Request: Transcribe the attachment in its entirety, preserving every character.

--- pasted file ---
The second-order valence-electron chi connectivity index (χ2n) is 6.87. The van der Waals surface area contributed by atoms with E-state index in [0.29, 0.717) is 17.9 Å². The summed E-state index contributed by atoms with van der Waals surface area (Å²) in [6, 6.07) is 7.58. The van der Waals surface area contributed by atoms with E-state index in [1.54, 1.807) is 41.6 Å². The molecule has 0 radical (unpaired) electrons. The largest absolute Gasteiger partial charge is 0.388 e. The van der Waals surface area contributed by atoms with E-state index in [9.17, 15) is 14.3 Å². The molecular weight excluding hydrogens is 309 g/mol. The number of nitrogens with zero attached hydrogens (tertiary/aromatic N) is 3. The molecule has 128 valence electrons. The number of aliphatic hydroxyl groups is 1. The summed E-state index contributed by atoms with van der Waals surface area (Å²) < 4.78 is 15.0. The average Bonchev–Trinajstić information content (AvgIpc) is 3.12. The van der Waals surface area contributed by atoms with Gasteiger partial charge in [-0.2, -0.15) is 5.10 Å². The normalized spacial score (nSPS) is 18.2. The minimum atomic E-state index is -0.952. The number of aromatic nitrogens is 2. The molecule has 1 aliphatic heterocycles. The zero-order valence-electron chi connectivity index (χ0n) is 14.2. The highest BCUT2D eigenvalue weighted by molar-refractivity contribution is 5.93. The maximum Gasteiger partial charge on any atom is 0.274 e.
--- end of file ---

The second-order valence-electron chi connectivity index (χ2n) is 6.87. The van der Waals surface area contributed by atoms with E-state index in [0.29, 0.717) is 17.9 Å². The summed E-state index contributed by atoms with van der Waals surface area (Å²) in [6, 6.07) is 7.58. The van der Waals surface area contributed by atoms with E-state index in [1.54, 1.807) is 41.6 Å². The molecule has 0 radical (unpaired) electrons. The largest absolute Gasteiger partial charge is 0.388 e. The van der Waals surface area contributed by atoms with E-state index in [9.17, 15) is 14.3 Å². The molecular weight excluding hydrogens is 309 g/mol. The number of nitrogens with zero attached hydrogens (tertiary/aromatic N) is 3. The molecule has 128 valence electrons. The number of aliphatic hydroxyl groups is 1. The summed E-state index contributed by atoms with van der Waals surface area (Å²) < 4.78 is 15.0. The average Bonchev–Trinajstić information content (AvgIpc) is 3.12. The van der Waals surface area contributed by atoms with Gasteiger partial charge in [-0.2, -0.15) is 5.10 Å². The normalized spacial score (nSPS) is 18.2. The minimum atomic E-state index is -0.952. The number of aromatic nitrogens is 2. The molecule has 1 aliphatic heterocycles. The zero-order valence-electron chi connectivity index (χ0n) is 14.2. The highest BCUT2D eigenvalue weighted by molar-refractivity contribution is 5.93. The maximum Gasteiger partial charge on any atom is 0.274 e.